The advocates of the gold standard still hold to these arguments but in the meantime paper-money is quietly taking possession of the world. It is true that the fact is still denied, the theorists now speaking of "transferred" forces. Paper-money, they say, is in use in every country, but it passes current only because it is rooted in gold. If there were no metal money in existence, paper-money would go to pieces like a sparrow's nest in a falling tower. The holder of paper-money is promised gold, and this promise gives paper life. The "value" of the gold is transferred to the paper by the fact or promise of conversion in to gold. Paper-money is like a bill of lading which can indeed be sold, but loses its value if the goods it represents disappear.

If the gold or the promise of redemption is removed, all paper-money is reduced to waste-paper. Hence what supports paper-money is merely a "transferred value".

This is about all that is said against the possibility of paper-money, and the argument seems so conclusive that almost everyone who trusts his own power of judgement denies, without further consideration, the possibility of paper-money.

(The practical question whether paper-money has advantages or disadvantages in comparison with metal money will be considered later. We shall first answer the question whether cellulose can serve as raw material for money, whether paper can be transformed into money which, without depending on any particular commodity, especially gold or silver, can circulate and perform the functions of a medium of exchange).

Money, it is stated, can only redeem or exchange a value equal to its intrinsic value. But what is this so-called value which bars the road to our understanding of paper-money—which declares paper-money to be a hallucination? For paper-money does exist and circulate in many countries, and in some countries it circulates unconnected with metal money. Where it exists, moreover, it demonstrates its existence in the form of the millions that it brings to the monopolises of its manufacture. If paper-money, judged by the theory of value, is a hallucination, these millions, judged by the same theory, should also be regarded as a hallucination. The millions which the German Government gains by the issue of paper-money, the 7 % dividend of the Reichsbank, are, according to the theory of value, a hallucination. Or should the roles be reversed? Is it the theory of value which is a hallucination?


  1. Much confusion has been caused in economic literature by the old fallacy that since price-tickets can be substituted for money within the walls of a department-store, money is therefore equivalent to these tickets.
    Money is an independent commodity and its price must be determined afresh, by the sale itself, every time it changes hands. When selling his products, the receiver of money never knows what, in his turn, he will receive for the money. That is something only to be determined by another sale, generally at another time, in another place and with other persons. When price-tickets are used instead of money, the amount and quality of the return service must be exactly determined beforehand. This is true barter, and the price-ticket has the function of a unit for calculation, not of a medium of exchange. To the cabinet-maker, for example, who offers his chairs for sale in the department-store, it is a matter of indifference whether the hat he intends to buy is marked 5 or 10 on the price-ticket, for he will of course calculate the price of his chairs in accordance with these figures. He reduces all the prices in the store to terms of chairs.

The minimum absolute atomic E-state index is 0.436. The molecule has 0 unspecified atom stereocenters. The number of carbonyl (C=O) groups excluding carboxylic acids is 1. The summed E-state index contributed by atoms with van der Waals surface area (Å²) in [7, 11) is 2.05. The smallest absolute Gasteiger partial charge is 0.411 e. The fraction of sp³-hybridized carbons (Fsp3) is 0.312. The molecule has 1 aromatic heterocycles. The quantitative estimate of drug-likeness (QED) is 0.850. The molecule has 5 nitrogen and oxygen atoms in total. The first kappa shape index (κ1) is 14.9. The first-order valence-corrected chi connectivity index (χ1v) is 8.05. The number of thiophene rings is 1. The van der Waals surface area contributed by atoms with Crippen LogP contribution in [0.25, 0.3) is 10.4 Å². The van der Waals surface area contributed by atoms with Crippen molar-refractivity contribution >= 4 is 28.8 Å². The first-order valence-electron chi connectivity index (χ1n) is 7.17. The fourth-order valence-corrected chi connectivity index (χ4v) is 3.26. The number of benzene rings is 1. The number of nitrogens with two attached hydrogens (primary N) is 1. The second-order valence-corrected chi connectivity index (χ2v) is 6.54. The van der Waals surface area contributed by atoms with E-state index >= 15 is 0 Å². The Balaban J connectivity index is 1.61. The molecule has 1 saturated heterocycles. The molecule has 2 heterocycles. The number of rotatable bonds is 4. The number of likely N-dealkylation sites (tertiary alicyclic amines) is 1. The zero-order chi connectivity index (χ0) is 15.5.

In a socialistic State, with all prices fixed by the Government, price tickets could replace money. Committees of appeal and written complaints would take the place of bargaining between individuals. The individual would receive for his product a price-ticket and a book for complaints. With an economic system based on money, bargaining about the price takes the place of the committees and the book of complaints. Differences of opinion are settled on the spot by the parties concerned, without the intervention of the law. Either the transaction does not take place, or the price is legally valid beyond the possibility of appeal.
    Herein lies the distinction between price-tickets and money.
    The frequent confusion of price-tickets and money in economic literature is, no doubt, mainly due to the fact that both money and price-tickets can be made of any material, and that in neither case has the material any influence upon prices, unless the material of which money is made influences the quantity of money in circulation. Of late years many economists have been ca ht in this pitfall-Bendixen, Liefmann and many pupils of Knapp. Indeed the only investigators to escape it were those who perceived the true nature of money (as revealed, for example, by the demonetisation of silver described in the previous chapter).